Between Fisher Street, Stepney Green and Pudding Mill Lane, the tunnels mostly follow the boundary between the London Clay Formation and the Lambeth Group. South east of Stepney Green the tunnels descend through the Palaeocene sequence in to the Thanet Sand Formation as they cross the Millwall anticline - centred at Canary Wharf - before rising up to terminate in the London Clay at Victoria Dock portal. The portal lies on the eastern side of the Greenwich Syncline and recently discovered Plaistow graben. The route continues east through Silvertown, along the surface section that was the former North London Line and over the Greenwich Fault Zone.

North Woolwich portal is constructed through Alluvium overlying River Terrace Deposits and into the Chalk, which is here brought to surface by the Greenwich Anticline. The tunnel then continues mostly through Chalk to Plumstead portal, only rising into the Thanet Sand Formation at Woolwich Station.

The geology partly controls construction methodology, with the Sprayed Concrete Lining (SCL) methods being used in London Clay and Lambeth Group clays at station tunnels, shafts and cross passages. Bolted segment linings are to be used in cross passages in the Thanet Sand and the Chalk. Paddington and Woolwich box Stations are of ‘diaphragm wall’ construction - a reinforced concrete wall constructed in the ground by excavating a narrow trench that is kept full of bentonite slurry. However, Canary Wharf box station has been constructed with piled walls. This is because Canary Wharf sits in the middle of West India Dock, and three of the station walls are also the edges of a cofferdam and tie into existing retaining walls.


F1 tunellingStrategyThe scheme, which is financed by a mixture of private and public funding and required an Act of Parliament, was first proposed and began its passage through Parliament between 1989 and 1996,. The project was restarted in 2002 and extended to its current alignment.Over the last 10 years, 37 packages of ground investigation were carried out over the entire tunnelled route to form a geological model, obtain samples for derivation of engineering parameters and form a baseline of groundwater monitoring, including tidal monitoring Ground investigations, comprising 1043 boreholes with a total length of 34,341m, were completed in 2011. Third party data sources were accessed adding 653 boreholes (25,156m). The Crossrail ground model is built around almost 1700 boreholes representing c. 60km of ground and the database combining all ground investigation data contains well over a million lines of data and can be accessed easily and quickly.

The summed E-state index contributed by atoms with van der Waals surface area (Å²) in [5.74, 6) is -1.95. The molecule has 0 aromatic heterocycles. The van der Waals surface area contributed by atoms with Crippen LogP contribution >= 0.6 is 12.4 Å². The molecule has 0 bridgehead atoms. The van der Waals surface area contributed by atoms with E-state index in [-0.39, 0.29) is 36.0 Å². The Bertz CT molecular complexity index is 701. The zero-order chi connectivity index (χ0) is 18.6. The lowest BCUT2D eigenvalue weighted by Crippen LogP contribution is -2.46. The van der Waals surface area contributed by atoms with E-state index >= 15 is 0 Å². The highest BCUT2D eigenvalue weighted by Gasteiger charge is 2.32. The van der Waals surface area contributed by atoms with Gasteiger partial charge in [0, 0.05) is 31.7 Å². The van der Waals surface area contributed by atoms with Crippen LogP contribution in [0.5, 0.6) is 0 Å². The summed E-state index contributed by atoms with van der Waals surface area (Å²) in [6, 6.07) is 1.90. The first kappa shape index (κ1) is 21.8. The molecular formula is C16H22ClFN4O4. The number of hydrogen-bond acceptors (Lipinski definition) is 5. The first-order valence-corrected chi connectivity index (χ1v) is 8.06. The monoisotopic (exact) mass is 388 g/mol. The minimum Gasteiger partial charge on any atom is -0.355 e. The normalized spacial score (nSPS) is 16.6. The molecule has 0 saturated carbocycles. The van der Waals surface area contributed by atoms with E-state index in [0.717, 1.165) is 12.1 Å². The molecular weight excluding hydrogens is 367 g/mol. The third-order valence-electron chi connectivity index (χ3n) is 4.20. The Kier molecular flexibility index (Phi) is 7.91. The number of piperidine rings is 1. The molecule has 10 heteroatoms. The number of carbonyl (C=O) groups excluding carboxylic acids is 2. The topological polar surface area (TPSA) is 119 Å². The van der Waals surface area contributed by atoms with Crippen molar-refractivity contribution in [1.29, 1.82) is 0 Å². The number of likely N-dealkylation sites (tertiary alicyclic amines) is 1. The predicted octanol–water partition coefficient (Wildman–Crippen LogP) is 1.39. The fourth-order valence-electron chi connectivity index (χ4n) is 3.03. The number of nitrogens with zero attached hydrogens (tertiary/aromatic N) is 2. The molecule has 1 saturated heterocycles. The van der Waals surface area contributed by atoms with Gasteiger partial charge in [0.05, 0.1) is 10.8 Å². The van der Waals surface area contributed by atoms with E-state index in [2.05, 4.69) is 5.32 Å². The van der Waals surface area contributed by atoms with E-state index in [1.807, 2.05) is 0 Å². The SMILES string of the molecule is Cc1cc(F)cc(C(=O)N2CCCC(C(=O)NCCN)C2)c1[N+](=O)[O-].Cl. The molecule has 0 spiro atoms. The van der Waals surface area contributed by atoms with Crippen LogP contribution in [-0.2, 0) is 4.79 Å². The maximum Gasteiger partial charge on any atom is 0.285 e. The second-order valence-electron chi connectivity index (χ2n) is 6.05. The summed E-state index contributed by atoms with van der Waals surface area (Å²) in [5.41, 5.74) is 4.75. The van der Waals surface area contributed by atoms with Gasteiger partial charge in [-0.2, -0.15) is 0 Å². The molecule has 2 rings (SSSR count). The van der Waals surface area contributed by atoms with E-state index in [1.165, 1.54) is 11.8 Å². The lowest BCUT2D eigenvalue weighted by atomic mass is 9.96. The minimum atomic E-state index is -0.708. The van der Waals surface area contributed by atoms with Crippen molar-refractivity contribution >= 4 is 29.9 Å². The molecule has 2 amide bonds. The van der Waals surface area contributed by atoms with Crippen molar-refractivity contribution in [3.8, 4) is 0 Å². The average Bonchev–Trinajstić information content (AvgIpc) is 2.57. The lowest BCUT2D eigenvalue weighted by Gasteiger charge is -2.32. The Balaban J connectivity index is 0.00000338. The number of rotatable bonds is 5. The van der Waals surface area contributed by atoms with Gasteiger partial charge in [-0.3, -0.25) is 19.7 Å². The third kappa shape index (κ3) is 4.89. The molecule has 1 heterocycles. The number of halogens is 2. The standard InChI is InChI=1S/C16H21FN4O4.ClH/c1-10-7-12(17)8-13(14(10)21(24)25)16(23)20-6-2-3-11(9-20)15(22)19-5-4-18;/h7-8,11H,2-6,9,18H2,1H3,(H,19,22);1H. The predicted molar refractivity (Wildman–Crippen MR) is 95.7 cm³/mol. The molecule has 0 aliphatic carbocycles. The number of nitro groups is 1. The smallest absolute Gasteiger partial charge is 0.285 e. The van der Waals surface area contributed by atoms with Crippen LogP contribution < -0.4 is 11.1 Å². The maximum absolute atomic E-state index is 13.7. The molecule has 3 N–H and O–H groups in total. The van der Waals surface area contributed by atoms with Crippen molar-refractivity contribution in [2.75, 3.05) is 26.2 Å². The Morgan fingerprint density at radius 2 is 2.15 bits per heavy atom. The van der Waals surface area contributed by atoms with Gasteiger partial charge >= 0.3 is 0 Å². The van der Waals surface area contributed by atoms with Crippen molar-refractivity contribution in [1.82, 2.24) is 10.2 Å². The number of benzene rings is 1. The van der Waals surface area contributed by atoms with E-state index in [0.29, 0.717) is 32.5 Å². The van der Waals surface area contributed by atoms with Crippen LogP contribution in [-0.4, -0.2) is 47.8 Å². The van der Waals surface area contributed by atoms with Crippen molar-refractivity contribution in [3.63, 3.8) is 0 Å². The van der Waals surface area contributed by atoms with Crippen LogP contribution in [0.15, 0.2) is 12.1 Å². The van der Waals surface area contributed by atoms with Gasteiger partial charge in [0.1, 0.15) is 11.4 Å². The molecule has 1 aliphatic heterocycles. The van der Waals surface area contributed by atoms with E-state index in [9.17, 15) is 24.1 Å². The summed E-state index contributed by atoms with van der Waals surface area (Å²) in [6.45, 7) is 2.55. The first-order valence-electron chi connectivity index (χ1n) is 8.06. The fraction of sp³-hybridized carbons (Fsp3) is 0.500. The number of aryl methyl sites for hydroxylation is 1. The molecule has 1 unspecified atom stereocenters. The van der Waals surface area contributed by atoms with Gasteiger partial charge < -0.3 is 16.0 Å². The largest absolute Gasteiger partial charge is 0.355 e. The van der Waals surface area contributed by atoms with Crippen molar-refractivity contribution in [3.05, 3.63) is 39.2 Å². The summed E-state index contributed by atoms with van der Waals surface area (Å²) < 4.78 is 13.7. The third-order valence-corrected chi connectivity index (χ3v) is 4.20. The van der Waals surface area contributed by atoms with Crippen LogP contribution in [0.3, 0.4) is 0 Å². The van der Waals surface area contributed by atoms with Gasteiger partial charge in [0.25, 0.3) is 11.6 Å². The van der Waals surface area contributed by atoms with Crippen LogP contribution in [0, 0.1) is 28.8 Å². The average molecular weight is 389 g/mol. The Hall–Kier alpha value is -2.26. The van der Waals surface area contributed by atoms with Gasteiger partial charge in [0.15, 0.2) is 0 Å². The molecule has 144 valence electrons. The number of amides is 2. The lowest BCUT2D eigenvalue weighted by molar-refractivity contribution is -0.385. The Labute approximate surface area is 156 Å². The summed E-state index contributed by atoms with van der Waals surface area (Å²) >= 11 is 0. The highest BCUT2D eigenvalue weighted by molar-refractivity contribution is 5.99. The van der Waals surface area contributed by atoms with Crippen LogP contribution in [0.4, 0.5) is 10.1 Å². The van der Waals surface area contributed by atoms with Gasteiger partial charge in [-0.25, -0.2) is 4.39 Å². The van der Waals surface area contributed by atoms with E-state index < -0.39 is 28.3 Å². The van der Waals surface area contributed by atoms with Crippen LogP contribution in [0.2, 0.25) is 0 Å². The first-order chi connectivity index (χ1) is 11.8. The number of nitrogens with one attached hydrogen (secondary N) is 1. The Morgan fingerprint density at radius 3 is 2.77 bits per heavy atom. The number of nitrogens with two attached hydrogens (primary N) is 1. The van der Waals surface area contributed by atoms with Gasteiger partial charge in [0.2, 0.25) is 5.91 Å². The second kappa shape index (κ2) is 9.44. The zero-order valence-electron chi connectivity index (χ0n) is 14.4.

The depths involved meant that ground investigations had to be based around deep boreholes, typically between 40m and 60m deep - although the deepest reached 114m. All boreholes were drilled off the tunnel route, to avoid forming pathways for water, and so that grouted boreholes could neither provide a flow-pathway nor collapse when encountered at depth - a particular risk in SCL sections. Deep boreholes carry risks, especially from jammed casing. In recent years all boreholes deeper than 30m were rotary cored to minimise these risks and improve safety for drilling teams. In addition to providing utilities drawings, specialist surveys were carried out to mark out utilities on the ground prior to drilling and flame retardant coveralls were mandated during inspection pit excavation.